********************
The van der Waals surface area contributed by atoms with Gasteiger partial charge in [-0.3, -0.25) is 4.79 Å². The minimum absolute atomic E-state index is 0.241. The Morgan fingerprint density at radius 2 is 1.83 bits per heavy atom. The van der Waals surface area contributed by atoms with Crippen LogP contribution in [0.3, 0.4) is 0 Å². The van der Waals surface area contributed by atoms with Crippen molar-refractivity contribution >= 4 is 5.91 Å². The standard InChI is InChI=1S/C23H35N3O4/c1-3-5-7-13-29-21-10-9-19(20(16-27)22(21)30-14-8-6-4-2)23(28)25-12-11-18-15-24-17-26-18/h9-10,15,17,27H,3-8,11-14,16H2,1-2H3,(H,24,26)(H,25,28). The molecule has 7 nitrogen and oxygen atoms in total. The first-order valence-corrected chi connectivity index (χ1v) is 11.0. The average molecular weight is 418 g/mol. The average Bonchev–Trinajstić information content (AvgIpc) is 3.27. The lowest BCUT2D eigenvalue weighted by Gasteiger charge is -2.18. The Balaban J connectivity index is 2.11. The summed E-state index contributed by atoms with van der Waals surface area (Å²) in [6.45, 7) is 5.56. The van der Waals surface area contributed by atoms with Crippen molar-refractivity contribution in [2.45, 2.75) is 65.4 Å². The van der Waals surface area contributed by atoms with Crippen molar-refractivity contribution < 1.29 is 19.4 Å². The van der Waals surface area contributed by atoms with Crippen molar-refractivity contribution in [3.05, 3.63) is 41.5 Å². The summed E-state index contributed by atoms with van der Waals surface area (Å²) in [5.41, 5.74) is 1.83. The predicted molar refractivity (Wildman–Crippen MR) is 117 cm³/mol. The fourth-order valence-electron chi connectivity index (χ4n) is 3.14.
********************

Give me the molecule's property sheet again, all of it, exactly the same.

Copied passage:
The van der Waals surface area contributed by atoms with Gasteiger partial charge in [-0.3, -0.25) is 4.79 Å². The minimum absolute atomic E-state index is 0.241. The Morgan fingerprint density at radius 2 is 1.83 bits per heavy atom. The van der Waals surface area contributed by atoms with Crippen LogP contribution in [0.3, 0.4) is 0 Å². The van der Waals surface area contributed by atoms with Crippen molar-refractivity contribution >= 4 is 5.91 Å². The standard InChI is InChI=1S/C23H35N3O4/c1-3-5-7-13-29-21-10-9-19(20(16-27)22(21)30-14-8-6-4-2)23(28)25-12-11-18-15-24-17-26-18/h9-10,15,17,27H,3-8,11-14,16H2,1-2H3,(H,24,26)(H,25,28). The molecule has 7 nitrogen and oxygen atoms in total. The first-order valence-corrected chi connectivity index (χ1v) is 11.0. The average molecular weight is 418 g/mol. The average Bonchev–Trinajstić information content (AvgIpc) is 3.27. The lowest BCUT2D eigenvalue weighted by Gasteiger charge is -2.18. The Balaban J connectivity index is 2.11. The summed E-state index contributed by atoms with van der Waals surface area (Å²) in [6.45, 7) is 5.56. The van der Waals surface area contributed by atoms with Crippen molar-refractivity contribution in [2.45, 2.75) is 65.4 Å². The van der Waals surface area contributed by atoms with Crippen molar-refractivity contribution < 1.29 is 19.4 Å². The van der Waals surface area contributed by atoms with Crippen molar-refractivity contribution in [3.05, 3.63) is 41.5 Å². The summed E-state index contributed by atoms with van der Waals surface area (Å²) in [5.41, 5.74) is 1.83. The predicted molar refractivity (Wildman–Crippen MR) is 117 cm³/mol. The fourth-order valence-electron chi connectivity index (χ4n) is 3.14.